Each road wheel was removed from the sprue and has 4 connection points and a largish seam that needed to be sanded down. I used a flexible sanding board to accomplish this, one wheel at a time. The step instructions appear to give you an option of using two different types of sprockets and idlers but only one type is really correct for the Grille H. That's the "early" type that have holes in the sprockets (parts A3/A4) and the tear-drop shaped holes in the idlers (A5/A6). The sprockets in particular have difficult sprue attachment points, some so close to the guide teeth that they are almost integrated, so I cut them away from the sprue with enough of the stub remaining to allow their removal with a sharp knife vs. using sprue cutters for that job.

The sprockets are a two-part assembly with a small locating tab designed to help insure correct alignment but the tab is smaller than the socket so there's a little bit of play there. This can cause the sprocket teeth to not align properly which of course will cause problems when fitting the tracks, so I used 6 links of loose Magic tracks to insure that the sprockets were properly "gapped" to allow clearance of the link guide horns as well as proper fit and alignment of the teeth into the links. The track links were evenly spaced around the sprocket and left in place as the glue dried.  The idlers also use interlocking tabs, 2 instead of 1 like the sprockets, but these are also loose so care is needed to insure they too are properly aligned when installing.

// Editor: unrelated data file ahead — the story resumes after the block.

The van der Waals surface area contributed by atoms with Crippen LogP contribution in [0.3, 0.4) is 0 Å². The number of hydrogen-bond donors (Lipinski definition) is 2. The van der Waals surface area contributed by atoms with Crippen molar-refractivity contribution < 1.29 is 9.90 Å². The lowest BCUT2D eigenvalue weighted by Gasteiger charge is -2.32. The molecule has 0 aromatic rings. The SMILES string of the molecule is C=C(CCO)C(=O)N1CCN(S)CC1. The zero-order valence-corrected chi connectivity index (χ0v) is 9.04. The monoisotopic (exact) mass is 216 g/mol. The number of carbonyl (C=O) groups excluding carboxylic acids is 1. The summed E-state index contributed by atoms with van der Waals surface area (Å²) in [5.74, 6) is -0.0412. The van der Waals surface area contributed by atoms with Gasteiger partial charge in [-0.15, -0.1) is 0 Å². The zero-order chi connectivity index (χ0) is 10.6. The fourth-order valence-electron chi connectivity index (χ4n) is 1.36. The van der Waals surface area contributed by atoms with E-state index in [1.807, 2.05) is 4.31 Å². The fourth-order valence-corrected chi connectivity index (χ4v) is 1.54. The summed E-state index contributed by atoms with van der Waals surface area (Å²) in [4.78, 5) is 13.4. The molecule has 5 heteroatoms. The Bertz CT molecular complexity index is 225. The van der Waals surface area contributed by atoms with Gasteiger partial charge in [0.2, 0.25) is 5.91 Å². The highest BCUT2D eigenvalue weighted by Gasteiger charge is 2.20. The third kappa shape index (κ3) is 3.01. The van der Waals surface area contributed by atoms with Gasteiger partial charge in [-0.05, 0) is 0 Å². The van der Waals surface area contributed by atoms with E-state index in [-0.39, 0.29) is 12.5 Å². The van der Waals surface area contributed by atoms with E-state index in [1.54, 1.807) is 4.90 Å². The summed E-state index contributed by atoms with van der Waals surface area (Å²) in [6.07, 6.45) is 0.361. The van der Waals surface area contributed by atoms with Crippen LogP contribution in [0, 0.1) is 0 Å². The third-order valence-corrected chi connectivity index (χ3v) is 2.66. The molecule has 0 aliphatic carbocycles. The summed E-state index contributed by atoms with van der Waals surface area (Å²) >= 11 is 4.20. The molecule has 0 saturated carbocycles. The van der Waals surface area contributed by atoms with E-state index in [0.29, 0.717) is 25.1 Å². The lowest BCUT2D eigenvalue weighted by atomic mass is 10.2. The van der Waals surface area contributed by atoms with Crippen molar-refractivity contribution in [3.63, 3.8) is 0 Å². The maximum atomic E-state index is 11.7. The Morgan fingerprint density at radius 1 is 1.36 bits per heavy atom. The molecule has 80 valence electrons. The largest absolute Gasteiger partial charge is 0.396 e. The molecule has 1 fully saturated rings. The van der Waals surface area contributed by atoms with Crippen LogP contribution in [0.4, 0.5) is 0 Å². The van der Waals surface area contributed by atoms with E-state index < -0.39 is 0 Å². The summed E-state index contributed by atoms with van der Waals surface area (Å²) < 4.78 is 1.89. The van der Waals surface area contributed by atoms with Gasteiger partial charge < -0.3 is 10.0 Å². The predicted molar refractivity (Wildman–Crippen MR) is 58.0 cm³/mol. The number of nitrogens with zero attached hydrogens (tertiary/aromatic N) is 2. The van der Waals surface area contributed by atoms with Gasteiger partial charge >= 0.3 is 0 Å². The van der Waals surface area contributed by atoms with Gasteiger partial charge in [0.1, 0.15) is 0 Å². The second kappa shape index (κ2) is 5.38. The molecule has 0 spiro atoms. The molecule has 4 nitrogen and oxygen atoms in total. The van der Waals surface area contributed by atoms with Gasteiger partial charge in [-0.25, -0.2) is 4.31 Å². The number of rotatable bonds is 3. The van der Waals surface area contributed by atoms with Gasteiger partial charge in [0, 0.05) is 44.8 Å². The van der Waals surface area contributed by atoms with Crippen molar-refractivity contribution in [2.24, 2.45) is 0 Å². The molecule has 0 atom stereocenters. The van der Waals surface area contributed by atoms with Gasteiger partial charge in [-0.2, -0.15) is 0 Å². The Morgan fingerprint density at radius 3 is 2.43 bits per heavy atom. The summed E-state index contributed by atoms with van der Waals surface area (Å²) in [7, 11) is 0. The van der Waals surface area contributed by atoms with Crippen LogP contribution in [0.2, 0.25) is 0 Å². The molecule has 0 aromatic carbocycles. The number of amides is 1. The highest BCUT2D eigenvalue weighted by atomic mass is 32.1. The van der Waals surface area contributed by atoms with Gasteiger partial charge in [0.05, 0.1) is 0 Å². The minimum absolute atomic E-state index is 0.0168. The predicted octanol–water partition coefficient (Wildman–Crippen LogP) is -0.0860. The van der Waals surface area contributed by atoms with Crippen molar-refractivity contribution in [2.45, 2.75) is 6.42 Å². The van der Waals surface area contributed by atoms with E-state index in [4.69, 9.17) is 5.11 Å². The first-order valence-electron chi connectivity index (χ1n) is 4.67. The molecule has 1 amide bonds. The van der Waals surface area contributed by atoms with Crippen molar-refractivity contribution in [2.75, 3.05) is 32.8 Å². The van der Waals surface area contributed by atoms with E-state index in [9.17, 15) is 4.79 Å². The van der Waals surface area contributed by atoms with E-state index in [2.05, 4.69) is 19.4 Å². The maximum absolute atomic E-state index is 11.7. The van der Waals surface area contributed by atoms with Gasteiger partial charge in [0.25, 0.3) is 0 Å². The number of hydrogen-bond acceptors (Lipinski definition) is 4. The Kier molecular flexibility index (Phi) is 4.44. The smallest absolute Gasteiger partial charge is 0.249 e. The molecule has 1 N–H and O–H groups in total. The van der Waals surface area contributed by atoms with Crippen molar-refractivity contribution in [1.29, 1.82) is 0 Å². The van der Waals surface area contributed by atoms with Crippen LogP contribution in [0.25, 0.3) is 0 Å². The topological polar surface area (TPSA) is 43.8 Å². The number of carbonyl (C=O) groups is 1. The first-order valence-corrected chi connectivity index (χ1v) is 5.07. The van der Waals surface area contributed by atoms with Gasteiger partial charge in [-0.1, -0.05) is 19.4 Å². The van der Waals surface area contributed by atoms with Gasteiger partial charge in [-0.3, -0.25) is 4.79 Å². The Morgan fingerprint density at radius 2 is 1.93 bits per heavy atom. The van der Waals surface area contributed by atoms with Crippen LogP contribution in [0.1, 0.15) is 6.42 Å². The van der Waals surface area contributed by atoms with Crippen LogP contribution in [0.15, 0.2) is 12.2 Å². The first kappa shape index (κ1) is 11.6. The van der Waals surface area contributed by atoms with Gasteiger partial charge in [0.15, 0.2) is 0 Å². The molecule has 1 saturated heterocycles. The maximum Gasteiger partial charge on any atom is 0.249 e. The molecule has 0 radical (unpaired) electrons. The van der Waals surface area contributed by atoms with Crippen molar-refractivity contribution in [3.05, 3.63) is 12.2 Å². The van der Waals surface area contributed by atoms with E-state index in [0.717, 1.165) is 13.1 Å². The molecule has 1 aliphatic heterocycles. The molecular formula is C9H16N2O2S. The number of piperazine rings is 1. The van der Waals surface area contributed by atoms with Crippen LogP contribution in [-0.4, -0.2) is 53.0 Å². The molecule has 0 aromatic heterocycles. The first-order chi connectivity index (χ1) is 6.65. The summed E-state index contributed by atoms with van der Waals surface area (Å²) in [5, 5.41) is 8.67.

The next little item was the addition of 3 bolt heads to the lower hull brace for the idler mount. The bolt heads come on sprue K and have to be carefully sliced off and then glued into position on the lower hull. Not something that will be readily seen on the finished build unless you flip it over, but it's there for the curious.